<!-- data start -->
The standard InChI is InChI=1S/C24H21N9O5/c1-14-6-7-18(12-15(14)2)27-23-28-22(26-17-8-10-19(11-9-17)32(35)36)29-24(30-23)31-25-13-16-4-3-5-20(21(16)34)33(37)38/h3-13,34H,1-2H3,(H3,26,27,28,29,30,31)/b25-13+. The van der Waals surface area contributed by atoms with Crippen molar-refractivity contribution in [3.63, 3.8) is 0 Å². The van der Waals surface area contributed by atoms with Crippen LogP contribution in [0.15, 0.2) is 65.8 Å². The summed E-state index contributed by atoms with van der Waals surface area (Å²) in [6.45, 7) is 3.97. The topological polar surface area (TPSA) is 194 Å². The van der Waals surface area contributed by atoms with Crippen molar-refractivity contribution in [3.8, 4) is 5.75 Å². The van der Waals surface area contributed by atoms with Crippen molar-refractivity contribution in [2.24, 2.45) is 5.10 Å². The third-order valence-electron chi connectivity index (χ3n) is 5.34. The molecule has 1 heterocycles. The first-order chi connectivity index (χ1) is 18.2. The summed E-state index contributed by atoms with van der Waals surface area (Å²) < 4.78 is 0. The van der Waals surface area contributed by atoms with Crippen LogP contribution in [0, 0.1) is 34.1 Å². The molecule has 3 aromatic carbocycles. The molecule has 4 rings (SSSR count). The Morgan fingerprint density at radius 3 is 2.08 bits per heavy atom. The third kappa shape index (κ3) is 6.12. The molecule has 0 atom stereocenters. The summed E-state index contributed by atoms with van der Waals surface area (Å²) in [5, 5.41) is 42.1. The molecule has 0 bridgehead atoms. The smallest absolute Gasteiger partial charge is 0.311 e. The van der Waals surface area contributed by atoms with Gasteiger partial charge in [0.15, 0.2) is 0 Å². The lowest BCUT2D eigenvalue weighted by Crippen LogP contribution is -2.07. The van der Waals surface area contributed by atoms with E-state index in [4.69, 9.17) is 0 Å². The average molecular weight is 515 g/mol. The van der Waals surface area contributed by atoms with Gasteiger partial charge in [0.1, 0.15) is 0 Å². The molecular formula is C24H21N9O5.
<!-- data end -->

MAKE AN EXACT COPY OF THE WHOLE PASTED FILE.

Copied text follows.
The standard InChI is InChI=1S/C24H21N9O5/c1-14-6-7-18(12-15(14)2)27-23-28-22(26-17-8-10-19(11-9-17)32(35)36)29-24(30-23)31-25-13-16-4-3-5-20(21(16)34)33(37)38/h3-13,34H,1-2H3,(H3,26,27,28,29,30,31)/b25-13+. The van der Waals surface area contributed by atoms with Crippen molar-refractivity contribution in [3.63, 3.8) is 0 Å². The van der Waals surface area contributed by atoms with Crippen LogP contribution in [0.15, 0.2) is 65.8 Å². The summed E-state index contributed by atoms with van der Waals surface area (Å²) in [6.45, 7) is 3.97. The topological polar surface area (TPSA) is 194 Å². The van der Waals surface area contributed by atoms with Crippen molar-refractivity contribution in [3.8, 4) is 5.75 Å². The van der Waals surface area contributed by atoms with Crippen molar-refractivity contribution in [2.24, 2.45) is 5.10 Å². The third-order valence-electron chi connectivity index (χ3n) is 5.34. The molecule has 1 heterocycles. The first-order chi connectivity index (χ1) is 18.2. The summed E-state index contributed by atoms with van der Waals surface area (Å²) < 4.78 is 0. The van der Waals surface area contributed by atoms with Crippen LogP contribution in [0, 0.1) is 34.1 Å². The molecule has 3 aromatic carbocycles. The molecule has 4 rings (SSSR count). The Morgan fingerprint density at radius 3 is 2.08 bits per heavy atom. The third kappa shape index (κ3) is 6.12. The molecule has 0 atom stereocenters. The summed E-state index contributed by atoms with van der Waals surface area (Å²) in [5, 5.41) is 42.1. The molecule has 0 bridgehead atoms. The smallest absolute Gasteiger partial charge is 0.311 e. The van der Waals surface area contributed by atoms with Gasteiger partial charge in [0.15, 0.2) is 0 Å². The lowest BCUT2D eigenvalue weighted by Crippen LogP contribution is -2.07. The van der Waals surface area contributed by atoms with E-state index in [4.69, 9.17) is 0 Å². The average molecular weight is 515 g/mol. The van der Waals surface area contributed by atoms with Gasteiger partial charge in [0.1, 0.15) is 0 Å². The molecular formula is C24H21N9O5.